I am in awe as I piece together the story of this young and unassuming world changer, who believes that with vision and discipline everything is possible. You will agree with me that a lot of people have touched or in fact tried to change the world through numerous innovations and discoveries, but for some reason, Ludwick Marishane stands out. He is the brain behind the word’s first water-less bath gel, an invention that still remains a wonder to many.
Ludwick acknowledges the fact that he was born in a poor community, where he spent most of his life. According to him growing up in his poor community of Limpopo was not an easy thing for anyone, yet he pushed himself to do more; and with his father’s encouragement and his tremendous love for science, the young man began his quest for the extraordinary.
Ludwick Marishane was still in high school when he thought of ‘Dry bath’- a bio-degradable moisturising germ-killing bath gel that does all the work of a bath without the need for water.
Within six months, the teenager had devised the formula for the gel and in less than a year, he had written up a 40-page business plan, applied for a patent and launched his start-up, called ‘Head Boy’ Industries. This young entrepreneur has always been ready to defy the conventional. In 9th grade, he formulated his own biodiesel fuel, invented a healthy cigarette and in 10th grade, Ludwick authored a mobile dictionary and also attempted to publish a nationwide security magazine. Little wonder he describes his journey as that of a kid in pursuit of changing the world and has committed more than four years to it thus far. And for him, meaningful thinking has become an interesting hobby “I am always lost in thought, it is my most familiar territory.”
He recounts the unforgettable experience that gave him inspiration for the Drybath; “The idea came to me in the 11th grade in 2007. It was a cold winter’s day; I was sunbathing with some of my friends when one of my best friends had to go bathe. After we nagged him to hit the shower, he eventually said, “why doesn’t someone invent something you can just put on your skin and avoid the need to bathe?”
“A light bulb went on as I realized that I would pay money out of my pocket to buy such a product. Bear in mind that we were in the middle of rural Limpopo province, with almost non-existent resources. I went home that day and used my web-enabled basic cellphone to research if such a product existed. My research showed that the product didn’t seem to exist, and there was a huge market of 2.5 billion people in the world without proper access to water who were in dire need of such product. Coming from such background myself, I felt compelled to create the product. It took 6 months and endless time on Google and Wikipedia to do it.”
In 2011, four years after Ludwick hatched the idea for his ground-breaking product, he won the Global Student Entrepreneur of the Year award(an international competition that recognizes high school, undergraduate, and graduate students who own a flourishing business), along with $10,000 in cash to finance his start-up.
Ludwick, who was a student at the University of Cape Town at the time, beat out 1,600 other student nominees from around the world. By the time Ludwick completed his final year of business science at the University; he had been named one of the brightest minds in the world at the Google Zeitgeist conference, completed an internship at Goldman Sachs and also made the finals of the Singapore University Global Business Plan Competition.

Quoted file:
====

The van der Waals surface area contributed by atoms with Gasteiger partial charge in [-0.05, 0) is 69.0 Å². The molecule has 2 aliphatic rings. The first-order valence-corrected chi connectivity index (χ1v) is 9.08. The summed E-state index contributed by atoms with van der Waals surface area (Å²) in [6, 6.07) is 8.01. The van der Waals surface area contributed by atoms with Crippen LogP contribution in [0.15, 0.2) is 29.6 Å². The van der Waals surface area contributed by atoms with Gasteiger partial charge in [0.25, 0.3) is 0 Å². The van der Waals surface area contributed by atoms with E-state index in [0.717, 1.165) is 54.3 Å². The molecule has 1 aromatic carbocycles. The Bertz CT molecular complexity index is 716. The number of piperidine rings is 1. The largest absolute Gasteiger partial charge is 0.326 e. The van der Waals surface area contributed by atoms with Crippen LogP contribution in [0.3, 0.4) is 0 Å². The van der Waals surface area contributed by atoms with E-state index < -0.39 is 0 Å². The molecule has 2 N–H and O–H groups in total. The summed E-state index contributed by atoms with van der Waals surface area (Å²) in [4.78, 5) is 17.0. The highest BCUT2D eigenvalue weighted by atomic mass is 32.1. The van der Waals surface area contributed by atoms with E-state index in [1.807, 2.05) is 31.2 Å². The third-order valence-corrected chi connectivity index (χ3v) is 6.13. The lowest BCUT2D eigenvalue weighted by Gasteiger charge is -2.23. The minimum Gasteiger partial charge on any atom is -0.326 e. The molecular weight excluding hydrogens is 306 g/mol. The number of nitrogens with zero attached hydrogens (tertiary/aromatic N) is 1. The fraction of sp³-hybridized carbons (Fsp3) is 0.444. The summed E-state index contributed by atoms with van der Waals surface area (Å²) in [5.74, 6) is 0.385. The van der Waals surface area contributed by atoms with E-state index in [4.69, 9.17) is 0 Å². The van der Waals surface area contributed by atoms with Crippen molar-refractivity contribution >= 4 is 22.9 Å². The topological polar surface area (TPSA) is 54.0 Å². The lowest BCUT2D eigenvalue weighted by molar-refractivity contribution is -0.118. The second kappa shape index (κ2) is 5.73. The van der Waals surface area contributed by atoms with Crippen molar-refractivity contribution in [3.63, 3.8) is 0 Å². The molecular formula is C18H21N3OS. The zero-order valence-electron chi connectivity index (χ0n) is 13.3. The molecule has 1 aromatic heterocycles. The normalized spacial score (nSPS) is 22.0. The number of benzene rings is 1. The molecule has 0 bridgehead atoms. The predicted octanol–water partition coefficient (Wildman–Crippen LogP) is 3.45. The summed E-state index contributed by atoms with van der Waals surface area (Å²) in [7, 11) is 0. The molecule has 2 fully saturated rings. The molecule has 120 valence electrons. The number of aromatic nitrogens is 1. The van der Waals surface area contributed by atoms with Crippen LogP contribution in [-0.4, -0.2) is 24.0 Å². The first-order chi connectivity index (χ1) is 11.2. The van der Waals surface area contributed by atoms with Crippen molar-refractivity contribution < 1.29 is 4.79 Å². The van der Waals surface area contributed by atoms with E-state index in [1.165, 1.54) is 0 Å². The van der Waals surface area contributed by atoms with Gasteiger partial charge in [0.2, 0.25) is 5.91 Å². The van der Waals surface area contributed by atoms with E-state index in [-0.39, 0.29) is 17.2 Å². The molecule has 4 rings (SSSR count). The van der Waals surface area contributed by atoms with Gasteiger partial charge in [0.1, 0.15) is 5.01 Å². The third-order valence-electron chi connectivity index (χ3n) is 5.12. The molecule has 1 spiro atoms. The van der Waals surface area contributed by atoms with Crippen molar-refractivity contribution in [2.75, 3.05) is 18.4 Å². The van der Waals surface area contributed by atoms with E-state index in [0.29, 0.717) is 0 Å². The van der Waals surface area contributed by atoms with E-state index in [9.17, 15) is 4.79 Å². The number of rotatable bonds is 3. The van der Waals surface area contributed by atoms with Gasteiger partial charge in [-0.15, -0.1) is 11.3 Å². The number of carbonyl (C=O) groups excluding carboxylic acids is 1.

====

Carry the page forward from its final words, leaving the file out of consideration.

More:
The young entrepreneurial genius remains highly optimistic and hopes that his ground breaking invention will benefit people from the poorest communities in the world who do not have access to clean water and also offer convenience to wealthier communities and also decrease their unhealthy practice of unnecessary daily bathing (which is proven to cause continuous drying of the skin). To him, in both situations precious water is saved, which can be put to better use.
Drybath packets sell for 50 cents in developing countries and can be purchased for $1.50 by corporate customers like airlines or hotels. Ludwick expects economies of scale to drive down the cost for packets sold in poor communities. It is sold in individual packets and one packet equals one bath. He says for every packet sold to corporate buyers, a free packet is reserved for humanitarian service.
Now who is in a better position to offer valuable advice to younger entrepreneurs? Your guess is as good as mine. According to Ludwick; “Find what you love doing, and exert all your effort on pursuing it. Do as much as you can on your own, and always ask for help when you need it. Embrace failure, because you will only ever experience it if you give up, not if you try and fail to succeed. I plan to use the title of Best Student Entrepreneur in the World to start the world’s first entrepreneurship League, and to roll this out globally over the next 5 years. I am dedicating my life to enabling the world’s youth to follow their dreams, and I urge other entrepreneurs to do the same………..by first following their dreams.”
Ludwick has done exceptionally well for himself; Africa and the world at large despite the hurdles, lack and the numerous challenges he faced; yet he remains indomitable and unrelenting. The price he had to pay through hard work, diligence and perseverance speaks volumes to this day. You too can do it if only you can take the decision and immediately get to work; you have more than is required. Believe in yourself.